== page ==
Doubts and Dreams-Rev. Deborah Dail
When it was evening on that day, the first day of the week, and the doors of the house where the disciples had met were locked for fear of the Jews, Jesus came and stood among them and said, “Peace be with you.” After he said this, he showed them his hands and his side. Then the disciples rejoiced when they saw the Lord. Jesus said to them again, “Peace be with you. As the Father has sent me, so I send you.” When he had said this, he breathed on them and said to them, “Receive the Holy Spirit. If you forgive the sins of any, they are forgiven them; if you retain the sins of any, they are retained.”
But Thomas (who was called the Twin), one of the twelve, was not with them when Jesus came. So the other disciples told him, “We have seen the Lord.” But he said to them, “Unless I see the mark of the nails in his hands, and put my finger in the mark of the nails and my hand in his side, I will not believe.”
A week later his disciples were again in the house, and Thomas was with them. Although the doors were shut, Jesus came and stood among them and said, “Peace be with you.” Then he said to Thomas, “Put your finger here and see my hands. Reach out your hand and put it in my side. Do not doubt but believe.” Thomas answered him, “My Lord and my God!” Jesus said to him, “Have you believed because you have seen me? Blessed are those who have not seen and yet have come to believe.”
Now Jesus did many other signs in the presence of his disciples, which are not written in this book. But these are written so that you may come to believe that Jesus is the Messiah, the Son of God, and that through believing you may have life in his name.
The disciple Thomas was out of step with the others that day. It was Sunday evening of the first Easter. Thomas and the others were frightened. Jesus had been crucified. They had seen it happen with their own eyes. Jesus had been taken to the tomb. They had heard about it with their own ears. Early that morning, Mary Magdalene, Peter, and John said the tomb was empty and Mary reported she had seen Jesus alive. Thomas and the others were on sensory overload. What could they believe? What were they to make of this whirlwind of events? One thing they knew for sure was that they were afraid of what might come next. Would those who killed Jesus come after them, too? So, they were behind closed doors when Jesus showed up.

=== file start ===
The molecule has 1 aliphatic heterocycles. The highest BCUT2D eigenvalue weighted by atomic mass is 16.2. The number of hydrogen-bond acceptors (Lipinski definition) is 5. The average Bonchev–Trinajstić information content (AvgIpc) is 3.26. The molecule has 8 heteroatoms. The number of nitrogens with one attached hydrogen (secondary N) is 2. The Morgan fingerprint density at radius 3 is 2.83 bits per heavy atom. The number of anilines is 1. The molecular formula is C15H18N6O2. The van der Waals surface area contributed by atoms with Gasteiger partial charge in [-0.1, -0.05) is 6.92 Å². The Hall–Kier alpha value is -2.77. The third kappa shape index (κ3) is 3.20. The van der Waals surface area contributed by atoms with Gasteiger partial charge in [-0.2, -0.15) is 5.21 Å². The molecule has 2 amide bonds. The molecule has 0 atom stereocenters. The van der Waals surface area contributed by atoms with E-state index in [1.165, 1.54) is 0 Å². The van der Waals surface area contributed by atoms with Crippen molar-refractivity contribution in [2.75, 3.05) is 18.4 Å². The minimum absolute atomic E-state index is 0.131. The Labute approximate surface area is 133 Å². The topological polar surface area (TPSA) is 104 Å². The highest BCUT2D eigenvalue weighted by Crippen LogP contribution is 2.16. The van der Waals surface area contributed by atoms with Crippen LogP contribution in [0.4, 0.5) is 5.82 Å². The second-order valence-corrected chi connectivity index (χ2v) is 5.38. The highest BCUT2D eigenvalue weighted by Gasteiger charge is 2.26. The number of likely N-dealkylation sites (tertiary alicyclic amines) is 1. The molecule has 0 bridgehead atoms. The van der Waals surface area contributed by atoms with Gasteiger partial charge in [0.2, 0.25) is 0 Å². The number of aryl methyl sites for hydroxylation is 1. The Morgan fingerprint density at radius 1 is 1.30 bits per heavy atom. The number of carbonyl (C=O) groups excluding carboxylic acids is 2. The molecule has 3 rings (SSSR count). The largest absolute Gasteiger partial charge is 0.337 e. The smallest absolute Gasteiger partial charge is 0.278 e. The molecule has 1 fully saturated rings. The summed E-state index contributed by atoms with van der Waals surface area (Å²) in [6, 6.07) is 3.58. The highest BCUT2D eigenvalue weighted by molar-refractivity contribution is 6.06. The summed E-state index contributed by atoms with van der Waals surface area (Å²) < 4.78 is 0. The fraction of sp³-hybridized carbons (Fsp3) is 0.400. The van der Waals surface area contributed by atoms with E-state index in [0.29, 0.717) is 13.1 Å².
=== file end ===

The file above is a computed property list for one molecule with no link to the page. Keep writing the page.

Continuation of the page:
But not Thomas. For some reason he wasn’t there when Jesus came that Sunday evening. We don’t where he was. Maybe he had gone out to gather intel on what was happening in Jerusalem. Or, maybe he went for a food run. Or, maybe, he could no longer stand the stifling togetherness, the overwhelming grief and fear, the rumors of resurrection. Maybe Thomas just needed to clear his head.
Thomas’ absence caused him to be out of step with the others. After all, they saw the resurrected Jesus. They heard his voice speaking “peace.” They felt his breath on their faces as he imparted the Holy Spirit to them. They experienced the unbelievable. They believed because they saw, heard, and felt Jesus in their midst. They were enlivened and ready to dance an Easter dance when they told Thomas upon his return “We have seen the Lord.”
You know what it’s like to be out of the loop, to have missed the memo, to have missed out on some important experience or news. You feel left out. You feel out of sync with the others. You’re out of step. You feel lost. And sometimes we doubt what people tell us about what happened because we haven’t experienced it like they have.
Thomas has gotten a bad rap over the years as if his doubts were somehow extraordinary. They were not. All he asked for was to have the experience the others had – the experience of seeing, hearing, and feeling Jesus. I think it is to Thomas’s credit that he spoke up.